An IFU must contain all warnings necessary to place doctors on notice of all material information when deciding the risk vs benefits of the medical device.
Ethicon in 2015 largely re-wrote its Instructions for Use (IFU) for its polypropylene transvaginal mesh (TVM) mid-urethral slings used in the surgical management of stress urinary incontinence (SUI). An IFU must contain all warnings necessary to place doctors on notice of all material information required when deciding on the risk versus benefits of using the medical device. The doctors in turn can then pass on that information to their patients while determining whether to use the device at all.
Ethicon’s IFU for the Abbrevo and TVT-O devices—both transobturator slings—states the mesh material is “not absorbed, nor is it subject to degradation or weakening by the action of tissue enzymes.” The IFU also list “Adverse Reactions,” and those that relate to neurological injuries are as follows: “1) Punctures or lacerations of nerves, 2) Acute and/or chronic pain, 3) Pain with intercourse which in some patients may not resolve, 4) Neuromuscular problems including acute and/or chronic pain in the groin, thigh, leg, pelvic and/or abdominal area may occur.”
“Degradation of polypropylene transobturator slings within the obturator internus muscle leads to latent injuries.” – Dr. Greg Vigna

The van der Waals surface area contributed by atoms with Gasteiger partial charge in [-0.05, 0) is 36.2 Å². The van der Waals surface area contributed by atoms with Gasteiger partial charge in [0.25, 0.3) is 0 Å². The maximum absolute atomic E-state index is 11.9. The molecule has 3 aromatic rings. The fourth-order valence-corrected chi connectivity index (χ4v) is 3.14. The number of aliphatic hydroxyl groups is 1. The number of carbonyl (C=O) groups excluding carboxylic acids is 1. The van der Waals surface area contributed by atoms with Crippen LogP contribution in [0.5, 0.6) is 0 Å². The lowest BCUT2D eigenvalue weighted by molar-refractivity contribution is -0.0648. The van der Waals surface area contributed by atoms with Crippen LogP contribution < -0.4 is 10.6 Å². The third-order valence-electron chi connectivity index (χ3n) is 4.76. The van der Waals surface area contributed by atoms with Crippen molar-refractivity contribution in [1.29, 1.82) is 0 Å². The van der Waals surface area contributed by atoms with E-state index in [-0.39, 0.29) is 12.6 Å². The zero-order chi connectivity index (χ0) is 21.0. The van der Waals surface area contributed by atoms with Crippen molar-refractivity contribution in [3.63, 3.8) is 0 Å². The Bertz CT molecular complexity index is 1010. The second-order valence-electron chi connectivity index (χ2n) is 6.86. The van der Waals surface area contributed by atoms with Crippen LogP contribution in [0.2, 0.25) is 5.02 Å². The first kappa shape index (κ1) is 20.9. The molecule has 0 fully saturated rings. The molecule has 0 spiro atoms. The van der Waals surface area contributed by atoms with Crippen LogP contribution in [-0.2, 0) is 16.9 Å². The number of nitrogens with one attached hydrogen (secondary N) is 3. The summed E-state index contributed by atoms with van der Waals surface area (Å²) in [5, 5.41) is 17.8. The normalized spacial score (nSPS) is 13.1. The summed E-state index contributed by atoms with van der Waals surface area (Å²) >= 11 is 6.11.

Greg Vigna, MD, JD, practicing physician, national pharmaceutical injury attorney, and Certified Life Care Planner states, “Polypropylene degrades and this has been known by manufacturers since the hamster study in the 1970’s, and this subject has been studied since the early 70’s with infrared spectroscopy and scanning electron microscopy. The conclusion is that polypropylene oxidizes and cracks over time. Either Ethicon doesn’t understand the medical definition of degradation or they continue to deceive the public for financial gain.”
Dr. Vigna continues, “Ethicon’s 2015 warning represents what the company knew in 2005 and doesn’t reflect what they know now as it relates to their dangerous TVT-O and Abbrevo transobturator slings. There is nothing in the IFU that relates to latent injuries to the pudendal nerve by way of traction or compression despite being outside the operative field. Pudendal neuralgia is directly related to perpetual inflammatory response from damage to the obturator internus muscle and the degradation of the mesh that passes through the muscle causing excessive scarification, contraction of the device, and ongoing free oxidative radical generation that cause pain.”